• Green Park Hotel - overlooking the immense green of the biggest park of the city and along the vicinity of Thien Quang Lake. Its architectural design combines the 19th century French assembly with modern Vietnamese concepts.
  • Hanoi Elegance Hotel, No 85 Ma May Str & No 8 Hang Bac Str., tel: +84 4 9263451, fax:+84 4 9263452, info@hanoielegancehotel.com  is in a street in the Old Quarter that thanks to a curb doesn't see as much through-traffic and thus is quieter than most. The newly built boutique hotel offers luxury accommodation in elegant settings with modern facilities & amenities served by professional staff. Rooms US$28-70 with TV, fan, air-con, hot shower, bathtub or Jacuzzi and optional breakfast. In-room computer with Internet access is free of charge. The friendly staff can help with arranging tours etc.
  • Huyen Trang Hotel - one of the most beautiful 2 star hotels in the city, next to Hoan Kiem Lake.
  • Majestic Salute Hotel - in the Old Quarter, a newly built boutique hotel with marvelous French architecture.
  • Quoc Hoa Hotel - in the Old Quarter. Opened in 1991, and one of the first private boutique hotels in Hanoi.
  • Rising Dragon Hotel 61 Hang Be Street - Vietnamese and American managed, next to Hoan Kiem Lake, new facilities in renovated historic building of the Old Quarter. Special tour services. Prices start at US$20.
  • Sunshine Hotel, 42 Ma May Street  has clean rooms in the middle of the Old Quarter (around US$30 incl. taxes & breakfast)
  • Sunny Hotel - enjoys views towards both the Old Citadel and the West Lake.
  • Viet Anh Hotel, 11 Ma May St., Tel: +84-4 9261302, Fax: +84-4 9261306. A terrific hotel with friendly staff, reputable tours, and newly remodeled rooms, located on a shady, beautiful street in the Old Quarter. Internet and a good buffet breakfast (with chef on hand) are included in the room rate. Room rates can be negotiable depending on the season, with some as low as US$15, but official prices range from US$18 for a standard room to US$60 for a family suite.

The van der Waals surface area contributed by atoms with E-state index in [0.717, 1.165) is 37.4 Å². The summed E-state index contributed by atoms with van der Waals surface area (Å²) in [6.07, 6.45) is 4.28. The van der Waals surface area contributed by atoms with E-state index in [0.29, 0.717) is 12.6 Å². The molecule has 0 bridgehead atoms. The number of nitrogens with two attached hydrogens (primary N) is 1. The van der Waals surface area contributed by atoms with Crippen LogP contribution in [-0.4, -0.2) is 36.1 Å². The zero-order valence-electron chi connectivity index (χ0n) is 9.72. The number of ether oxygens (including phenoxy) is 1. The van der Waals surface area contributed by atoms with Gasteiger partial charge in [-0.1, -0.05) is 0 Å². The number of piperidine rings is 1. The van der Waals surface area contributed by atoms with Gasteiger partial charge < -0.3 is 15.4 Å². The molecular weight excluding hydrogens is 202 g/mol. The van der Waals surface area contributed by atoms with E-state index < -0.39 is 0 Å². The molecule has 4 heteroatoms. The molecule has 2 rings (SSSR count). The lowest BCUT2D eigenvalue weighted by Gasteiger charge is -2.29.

• Zephyr Hotel - just a few steps from the famous Hoan Kiem Lake, and within walking distance of the Opera House.

Splurge

  • Daewoo Hanoi Hotel
  • Fortuna Hotel
  • Guoman Hotel - on Ly Thuong Kiet Street.
  • Hanoi Horison Hotel - opened in 1997.
  • Hanoi Hotel - near the city centre and International Trade Exhibition Fair Centre.
  • Hilton Hanoi - US$80-105
  • Hilton Hanoi Opera Hotel - adjacent to the Hanoi Opera House.
  • Melia Hanoi Hotel - city centre, 5-star.
  • Nikko Hanoi Hotel
  • Sheraton Hanoi Hotel - on the shore of Hanoi's largest West lake, with lush gardens, sweeping lawns and tranquil courtyards.
  • Sofitel Hanoi - 15 Ngo Quyen Street (between the lake and the Opera) [15] US$169-390
  • Sofitel Metropole Hanoi Hotel - within walking distance of the Hanoi Opera House, Hoan Kiem Lake, etc.
  • Sofitel Plaza Hotel (formerly Meritus West Lake) - renowned as the most scenic hotel in Ha Noi with a zig zag facade and stepped architecture.
  • Sunway Hotel - boutique style, 143 rooms

 

Lodging In Ho Chi Minh City

Budget

Pham Ngu Lao in District 1 is the main backpacker hangout, just a short walk (10-15 minutes) from Ben Thanh Market. The lanes and alleys in the area between Pham Ngu Lao and Bui Vien are jammed with 5-10 room mini-hotels offering prices around US$6. Don't be dismayed if every place seems full, you can be assured that vacancy is virtually unlimited at this price. Keep heading southwest away from the backpacker hustle closer Ng Thai Hoc, you'll likely find that as the alleys get smaller the rooms get quiter and owners more friendly.

  • Duna Hotel, 167 Pham Ngu Lao; tel: 8373 699. Rooms range from $12 for a single room with no window to $30 for a triple with a window facing the street. All rooms have A/C, satellite TV, a fridge and are very clean for the price. The staff is pleasant and there is an elevator. The only complaint is that the front door is locked early (around 11 or 12pm) and to get back in you must bang loud enough on the shutter door so that the staff sleeping inside can wake up and let you in.
  • Hotel Bi Saigon, 185/26 Pham Ngu Lao (in alley #185) tel: 8360678. Not the cheapest hotel, with a "Superior" room for two costing US$27, but clean, comfortable and terrific staff. In-room Internet access is just US$3/day (bring your own laptop). The lobby houses the La Table De Saigon restaurant, great food and a perfect place to get a snack before heading out on the town.
  • Nguyen Khang Hotel, 283/25 Pham Ngu Lao; tel: 8 373 566 nguyenkhanghotel@yahoo.com.vn - in a small alley that links Pham Ngu Lao and Do Quang Dau, along with several US$8-20 competitors of variable quality. This particular hotel has a nice vibe, kind staff, free Internet and free breakfast. Recently built (or remodeled), clean, tastefully simple in decoration, rooms have air-con, fan, 'fridge (and those at the front have nice large windows). US$15/day and under.